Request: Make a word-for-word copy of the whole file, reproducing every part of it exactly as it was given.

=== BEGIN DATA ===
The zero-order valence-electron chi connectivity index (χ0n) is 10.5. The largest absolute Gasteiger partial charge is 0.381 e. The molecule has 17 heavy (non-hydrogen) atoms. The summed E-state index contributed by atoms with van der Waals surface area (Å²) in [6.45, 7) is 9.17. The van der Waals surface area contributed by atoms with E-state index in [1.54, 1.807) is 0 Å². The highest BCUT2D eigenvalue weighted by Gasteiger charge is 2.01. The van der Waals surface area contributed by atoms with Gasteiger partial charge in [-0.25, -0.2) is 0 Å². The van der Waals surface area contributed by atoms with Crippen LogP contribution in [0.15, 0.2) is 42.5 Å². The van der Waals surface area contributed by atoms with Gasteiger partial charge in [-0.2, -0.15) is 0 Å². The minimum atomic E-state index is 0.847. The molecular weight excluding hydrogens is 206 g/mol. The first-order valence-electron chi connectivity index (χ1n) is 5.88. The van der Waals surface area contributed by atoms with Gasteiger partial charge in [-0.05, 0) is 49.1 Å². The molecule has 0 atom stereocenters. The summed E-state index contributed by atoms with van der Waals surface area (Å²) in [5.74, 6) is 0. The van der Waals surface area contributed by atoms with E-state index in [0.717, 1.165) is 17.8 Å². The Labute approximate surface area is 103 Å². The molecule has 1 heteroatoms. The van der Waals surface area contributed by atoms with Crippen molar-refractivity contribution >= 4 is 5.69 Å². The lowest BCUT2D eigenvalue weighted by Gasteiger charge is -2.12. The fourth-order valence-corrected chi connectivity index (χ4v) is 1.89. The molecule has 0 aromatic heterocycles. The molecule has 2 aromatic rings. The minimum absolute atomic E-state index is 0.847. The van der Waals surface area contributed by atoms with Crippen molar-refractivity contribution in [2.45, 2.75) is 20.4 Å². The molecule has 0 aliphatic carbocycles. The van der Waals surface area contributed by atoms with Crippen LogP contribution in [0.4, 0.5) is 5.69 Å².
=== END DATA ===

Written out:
The zero-order valence-electron chi connectivity index (χ0n) is 10.5. The largest absolute Gasteiger partial charge is 0.381 e. The molecule has 17 heavy (non-hydrogen) atoms. The summed E-state index contributed by atoms with van der Waals surface area (Å²) in [6.45, 7) is 9.17. The van der Waals surface area contributed by atoms with E-state index in [1.54, 1.807) is 0 Å². The highest BCUT2D eigenvalue weighted by Gasteiger charge is 2.01. The van der Waals surface area contributed by atoms with Gasteiger partial charge in [-0.25, -0.2) is 0 Å². The van der Waals surface area contributed by atoms with Crippen LogP contribution in [0.15, 0.2) is 42.5 Å². The van der Waals surface area contributed by atoms with Gasteiger partial charge in [-0.2, -0.15) is 0 Å². The minimum atomic E-state index is 0.847. The molecular weight excluding hydrogens is 206 g/mol. The first-order valence-electron chi connectivity index (χ1n) is 5.88. The van der Waals surface area contributed by atoms with Gasteiger partial charge in [-0.05, 0) is 49.1 Å². The molecule has 0 atom stereocenters. The summed E-state index contributed by atoms with van der Waals surface area (Å²) in [5.74, 6) is 0. The van der Waals surface area contributed by atoms with E-state index in [0.717, 1.165) is 17.8 Å². The Labute approximate surface area is 103 Å². The molecule has 1 heteroatoms. The van der Waals surface area contributed by atoms with Crippen molar-refractivity contribution >= 4 is 5.69 Å². The lowest BCUT2D eigenvalue weighted by Gasteiger charge is -2.12. The fourth-order valence-corrected chi connectivity index (χ4v) is 1.89. The molecule has 0 aromatic heterocycles. The molecule has 2 aromatic rings. The minimum absolute atomic E-state index is 0.847. The van der Waals surface area contributed by atoms with Crippen molar-refractivity contribution in [2.45, 2.75) is 20.4 Å². The molecule has 0 aliphatic carbocycles. The van der Waals surface area contributed by atoms with Crippen LogP contribution in [0.4, 0.5) is 5.69 Å².